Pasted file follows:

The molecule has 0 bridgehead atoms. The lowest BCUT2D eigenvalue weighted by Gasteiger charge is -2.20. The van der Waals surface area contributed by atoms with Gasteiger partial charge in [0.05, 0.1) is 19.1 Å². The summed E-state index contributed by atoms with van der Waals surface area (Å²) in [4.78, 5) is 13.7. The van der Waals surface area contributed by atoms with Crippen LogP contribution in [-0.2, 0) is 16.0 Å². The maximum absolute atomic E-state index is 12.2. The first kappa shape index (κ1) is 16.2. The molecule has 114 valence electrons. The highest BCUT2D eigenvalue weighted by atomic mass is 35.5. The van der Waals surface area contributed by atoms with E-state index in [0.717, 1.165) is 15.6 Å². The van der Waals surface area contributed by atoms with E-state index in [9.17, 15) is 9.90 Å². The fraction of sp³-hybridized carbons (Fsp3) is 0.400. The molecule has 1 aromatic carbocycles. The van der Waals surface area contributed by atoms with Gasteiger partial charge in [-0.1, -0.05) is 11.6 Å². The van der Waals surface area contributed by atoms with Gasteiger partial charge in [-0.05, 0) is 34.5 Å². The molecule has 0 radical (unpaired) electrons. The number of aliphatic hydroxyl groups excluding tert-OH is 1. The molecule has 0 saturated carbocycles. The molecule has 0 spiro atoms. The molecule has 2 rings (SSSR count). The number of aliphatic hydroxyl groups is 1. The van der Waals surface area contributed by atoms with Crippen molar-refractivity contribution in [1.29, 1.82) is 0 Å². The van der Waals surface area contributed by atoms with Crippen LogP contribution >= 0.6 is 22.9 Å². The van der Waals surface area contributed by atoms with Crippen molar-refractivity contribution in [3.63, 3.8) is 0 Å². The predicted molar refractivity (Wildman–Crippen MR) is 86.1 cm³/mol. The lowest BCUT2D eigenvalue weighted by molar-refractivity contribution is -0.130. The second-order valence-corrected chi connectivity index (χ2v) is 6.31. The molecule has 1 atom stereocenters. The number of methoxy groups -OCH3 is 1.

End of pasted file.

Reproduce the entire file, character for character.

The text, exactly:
The molecule has 0 bridgehead atoms. The lowest BCUT2D eigenvalue weighted by Gasteiger charge is -2.20. The van der Waals surface area contributed by atoms with Gasteiger partial charge in [0.05, 0.1) is 19.1 Å². The summed E-state index contributed by atoms with van der Waals surface area (Å²) in [4.78, 5) is 13.7. The van der Waals surface area contributed by atoms with Crippen LogP contribution in [-0.2, 0) is 16.0 Å². The maximum absolute atomic E-state index is 12.2. The first kappa shape index (κ1) is 16.2. The molecule has 114 valence electrons. The highest BCUT2D eigenvalue weighted by atomic mass is 35.5. The van der Waals surface area contributed by atoms with E-state index in [0.717, 1.165) is 15.6 Å². The van der Waals surface area contributed by atoms with E-state index in [9.17, 15) is 9.90 Å². The fraction of sp³-hybridized carbons (Fsp3) is 0.400. The molecule has 1 aromatic carbocycles. The van der Waals surface area contributed by atoms with Gasteiger partial charge in [-0.1, -0.05) is 11.6 Å². The van der Waals surface area contributed by atoms with Gasteiger partial charge in [-0.05, 0) is 34.5 Å². The molecule has 0 radical (unpaired) electrons. The number of aliphatic hydroxyl groups excluding tert-OH is 1. The molecule has 0 saturated carbocycles. The molecule has 0 spiro atoms. The molecule has 2 rings (SSSR count). The number of aliphatic hydroxyl groups is 1. The van der Waals surface area contributed by atoms with Crippen molar-refractivity contribution in [1.29, 1.82) is 0 Å². The van der Waals surface area contributed by atoms with Crippen LogP contribution >= 0.6 is 22.9 Å². The van der Waals surface area contributed by atoms with Crippen molar-refractivity contribution in [3.63, 3.8) is 0 Å². The predicted molar refractivity (Wildman–Crippen MR) is 86.1 cm³/mol. The lowest BCUT2D eigenvalue weighted by molar-refractivity contribution is -0.130. The second-order valence-corrected chi connectivity index (χ2v) is 6.31. The molecule has 1 atom stereocenters. The number of methoxy groups -OCH3 is 1.